This following is excerpted from Category Theory by S. Awodey. "Theorem 1.6. Every category C with a set of arrows is isomorphic to one in which the objects are sets and the arrows are functions." Remark 1.7. This shows us what is wrong with the naive notion of a “concrete” category of sets and functions: while not every category has special sets and functions as its objects and arrows, every category is isomorphic to such a one. Thus, the only special properties such categories can possess are ones that are categorically irrelevant,..." What is the exact meaning of categorically irrelevant here?


It means the differences would amount to not more than a renaming, as far as the algebraic axioms of the category theory defined in the book are concerned. Just as $(\{1,-1\},·)$ and $(\{0,1\},+_{\mathrm{mod} 2})$ are isomorphic groups (there is only one group of order two) and the two $\mathbb R$-metric distances of the elements of the two representations, $\|1-(-1)\|=2$ and $\|0-1\|=1$, are properties that are group theoretically irrelevant.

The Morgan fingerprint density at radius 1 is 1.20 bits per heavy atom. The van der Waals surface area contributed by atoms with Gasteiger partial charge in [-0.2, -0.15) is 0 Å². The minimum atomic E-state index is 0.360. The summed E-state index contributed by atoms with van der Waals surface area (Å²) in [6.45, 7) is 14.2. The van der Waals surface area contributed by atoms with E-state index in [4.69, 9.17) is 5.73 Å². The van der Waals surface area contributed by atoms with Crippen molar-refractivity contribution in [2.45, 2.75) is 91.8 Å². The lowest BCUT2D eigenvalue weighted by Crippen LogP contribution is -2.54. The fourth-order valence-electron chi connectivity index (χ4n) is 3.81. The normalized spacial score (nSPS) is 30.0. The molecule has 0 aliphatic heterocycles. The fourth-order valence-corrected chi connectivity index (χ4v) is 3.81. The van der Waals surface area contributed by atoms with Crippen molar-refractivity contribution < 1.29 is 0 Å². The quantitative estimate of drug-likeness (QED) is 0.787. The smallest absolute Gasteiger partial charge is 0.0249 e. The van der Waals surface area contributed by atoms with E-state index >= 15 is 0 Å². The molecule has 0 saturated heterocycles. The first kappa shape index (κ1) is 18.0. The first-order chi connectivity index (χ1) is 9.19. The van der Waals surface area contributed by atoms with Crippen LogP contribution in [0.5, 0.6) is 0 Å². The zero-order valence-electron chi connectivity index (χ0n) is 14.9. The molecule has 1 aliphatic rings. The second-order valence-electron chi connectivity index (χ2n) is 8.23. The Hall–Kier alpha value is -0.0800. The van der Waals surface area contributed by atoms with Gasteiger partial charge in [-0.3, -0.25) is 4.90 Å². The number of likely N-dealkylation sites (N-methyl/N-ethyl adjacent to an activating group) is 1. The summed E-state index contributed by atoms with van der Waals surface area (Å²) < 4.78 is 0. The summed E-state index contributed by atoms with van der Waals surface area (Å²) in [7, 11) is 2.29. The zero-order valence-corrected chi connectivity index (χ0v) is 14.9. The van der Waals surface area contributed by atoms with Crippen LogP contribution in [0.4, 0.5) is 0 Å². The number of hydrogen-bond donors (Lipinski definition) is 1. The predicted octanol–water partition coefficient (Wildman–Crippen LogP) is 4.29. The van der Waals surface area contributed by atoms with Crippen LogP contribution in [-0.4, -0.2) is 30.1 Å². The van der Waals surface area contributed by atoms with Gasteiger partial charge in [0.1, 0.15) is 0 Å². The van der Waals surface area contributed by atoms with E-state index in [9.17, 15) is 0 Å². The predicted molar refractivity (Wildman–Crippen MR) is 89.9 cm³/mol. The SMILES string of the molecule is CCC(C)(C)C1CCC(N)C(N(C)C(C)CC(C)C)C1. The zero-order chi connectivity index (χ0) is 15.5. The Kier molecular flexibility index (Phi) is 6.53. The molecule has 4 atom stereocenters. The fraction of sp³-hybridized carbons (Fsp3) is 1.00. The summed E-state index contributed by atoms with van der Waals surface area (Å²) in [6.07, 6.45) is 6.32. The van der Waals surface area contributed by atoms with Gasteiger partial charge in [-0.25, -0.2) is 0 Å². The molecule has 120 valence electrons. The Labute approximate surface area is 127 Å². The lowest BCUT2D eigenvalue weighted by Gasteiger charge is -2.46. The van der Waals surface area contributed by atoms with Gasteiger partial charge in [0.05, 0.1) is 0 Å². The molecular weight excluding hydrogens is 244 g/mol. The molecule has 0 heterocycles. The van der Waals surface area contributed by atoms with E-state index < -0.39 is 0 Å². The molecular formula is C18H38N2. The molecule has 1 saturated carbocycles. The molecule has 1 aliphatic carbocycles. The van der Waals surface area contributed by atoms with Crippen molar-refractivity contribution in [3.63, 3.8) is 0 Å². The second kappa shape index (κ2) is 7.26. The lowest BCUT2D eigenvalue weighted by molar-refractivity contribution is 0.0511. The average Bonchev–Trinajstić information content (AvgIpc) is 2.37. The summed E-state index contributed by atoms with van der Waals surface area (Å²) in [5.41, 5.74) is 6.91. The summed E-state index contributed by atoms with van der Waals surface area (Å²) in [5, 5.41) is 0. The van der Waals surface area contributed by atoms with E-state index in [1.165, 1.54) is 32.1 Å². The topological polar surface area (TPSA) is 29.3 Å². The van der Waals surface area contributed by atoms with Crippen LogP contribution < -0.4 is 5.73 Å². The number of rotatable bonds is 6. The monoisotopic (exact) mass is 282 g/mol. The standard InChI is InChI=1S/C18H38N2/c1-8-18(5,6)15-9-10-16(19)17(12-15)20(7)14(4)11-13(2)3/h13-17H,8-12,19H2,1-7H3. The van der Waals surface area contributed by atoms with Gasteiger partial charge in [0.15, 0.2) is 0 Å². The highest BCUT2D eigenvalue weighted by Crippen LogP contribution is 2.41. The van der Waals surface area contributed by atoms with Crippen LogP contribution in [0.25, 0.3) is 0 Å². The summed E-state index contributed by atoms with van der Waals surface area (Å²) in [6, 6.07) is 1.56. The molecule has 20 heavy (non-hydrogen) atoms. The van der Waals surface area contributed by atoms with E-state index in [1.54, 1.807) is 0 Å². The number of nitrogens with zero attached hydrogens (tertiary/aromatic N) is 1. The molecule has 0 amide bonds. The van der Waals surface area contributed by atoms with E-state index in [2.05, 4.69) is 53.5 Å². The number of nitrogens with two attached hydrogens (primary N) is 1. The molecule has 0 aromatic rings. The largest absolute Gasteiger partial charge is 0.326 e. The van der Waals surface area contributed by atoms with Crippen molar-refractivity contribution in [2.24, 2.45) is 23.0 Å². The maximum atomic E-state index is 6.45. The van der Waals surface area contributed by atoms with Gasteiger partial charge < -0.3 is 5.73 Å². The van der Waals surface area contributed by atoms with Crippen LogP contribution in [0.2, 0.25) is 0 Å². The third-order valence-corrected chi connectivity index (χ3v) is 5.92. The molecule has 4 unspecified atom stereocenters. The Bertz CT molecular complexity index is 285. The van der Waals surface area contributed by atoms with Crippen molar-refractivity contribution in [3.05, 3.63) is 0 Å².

The excerpt alone is a little vague to me. E.g. if someone told me he works with a category of with sets as objects and functions as arrows, I'd guess but not automatically assume he implies the arrow concatenation is function concatenation. Concrete categories are of course the related term here, probably there you find examples, counter-examples and a better feel..

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    $\begingroup$ Yes, of course he means composition of functions is composition of functions. $\endgroup$ – Kevin Carlson Dec 5 '15 at 16:21

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